In 2002, the school had about 1,500 students; over the next two decades, the school grew to about 2,000 students.[12][30]

In 2010, the school settled in a molestation case involving sixteen children.[31] In late 2011, a 13 year old was denied admission to the school because he was HIV-positive.[32] While the school initially defended its decision, citing safety concerns, an anti-discrimination lawsuit filed by the AIDS Law Project of Pennsylvania led to a settlement of $700,000 for the boy's family and a reversal of the policy.[33][34]

In 2013, 14-year-old student Abbie Bartels committed suicide shortly after being denied attendance to the school's eighth-grade graduation. While the family brought a lawsuit against the school, the U.S. Court of Appeals for the 3rd Circuit refused in early 2021 to revive the lawsuit, agreeing that the case is tragic but that the school could not be held responsible for her death.[35]

In 2016, eleven former students sued the school for invasion of privacy, alleging that an employee had hid a camera in a bathroom for senior male students. The employee admitted to filming the boys' showering and was sentenced to a year in prison.[36]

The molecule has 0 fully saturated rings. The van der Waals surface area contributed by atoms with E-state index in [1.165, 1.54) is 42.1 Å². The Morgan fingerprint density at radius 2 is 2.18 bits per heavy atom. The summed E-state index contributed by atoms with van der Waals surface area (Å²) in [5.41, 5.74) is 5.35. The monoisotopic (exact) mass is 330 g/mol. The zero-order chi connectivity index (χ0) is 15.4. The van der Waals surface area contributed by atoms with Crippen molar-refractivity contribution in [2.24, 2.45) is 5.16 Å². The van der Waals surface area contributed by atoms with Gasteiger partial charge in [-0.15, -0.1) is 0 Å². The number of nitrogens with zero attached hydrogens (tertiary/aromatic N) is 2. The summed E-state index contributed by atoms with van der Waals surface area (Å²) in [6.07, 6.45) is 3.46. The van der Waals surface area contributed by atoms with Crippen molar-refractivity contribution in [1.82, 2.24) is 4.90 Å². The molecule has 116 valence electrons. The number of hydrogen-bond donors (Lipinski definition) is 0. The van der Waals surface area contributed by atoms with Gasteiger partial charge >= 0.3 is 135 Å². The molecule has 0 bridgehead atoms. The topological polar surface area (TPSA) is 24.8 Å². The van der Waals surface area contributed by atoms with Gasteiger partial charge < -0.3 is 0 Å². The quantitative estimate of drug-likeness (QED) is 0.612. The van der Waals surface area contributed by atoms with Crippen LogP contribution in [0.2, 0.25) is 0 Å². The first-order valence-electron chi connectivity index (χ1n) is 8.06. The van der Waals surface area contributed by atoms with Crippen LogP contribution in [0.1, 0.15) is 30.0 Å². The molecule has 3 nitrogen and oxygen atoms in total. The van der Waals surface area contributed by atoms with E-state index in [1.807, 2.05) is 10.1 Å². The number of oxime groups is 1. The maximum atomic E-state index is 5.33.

The school was sued in 2017 by former student Adam Dobson who was expelled for attempting suicide, and who later stated he was forced to watch a religious gay-conversion video. The lawsuit was dismissed in 2020.[37]

In 2017, Milton Hershey School received its first accreditation from the Commission on Accreditation for Law Enforcement Agencies (CALEA) for its campus security. In 2020, Milton Hershey School received its second CALEA accreditation recognizing the school's Central Monitoring staff for excellence in Public Safety Communications.[38]

School[edit]

Campus[edit]

The school's address is 1201 Homestead Lane, Hershey, Pennsylvania, just off U.S. Highway 322.[39][6] As of 2015, the school trust owns 10,174 acres of land, about 7,500 acres of which are school campuses. Of the eight campuses, the main campus is by far the largest at 3,340 acres.[40]

Admission and demographics[edit]

According to the school's website, students are admitted on five criteria: having a family income less than twice the federal poverty level, being age 4 to 15, having an IQ over 80, lacking serious behavioral problems, and being able to "benefit from the school's program".[41] The school is cost-free for students.[42] As of 2021, 73 percent of students are from the state of Pennsylvania.[41] The acceptance rate is low, around 14% in 1991.[43] Each year, an average of 12.5% of the student population leaves, mostly by graduating or being removed by their parents. A quarter to a third of departures are expulsions.[44]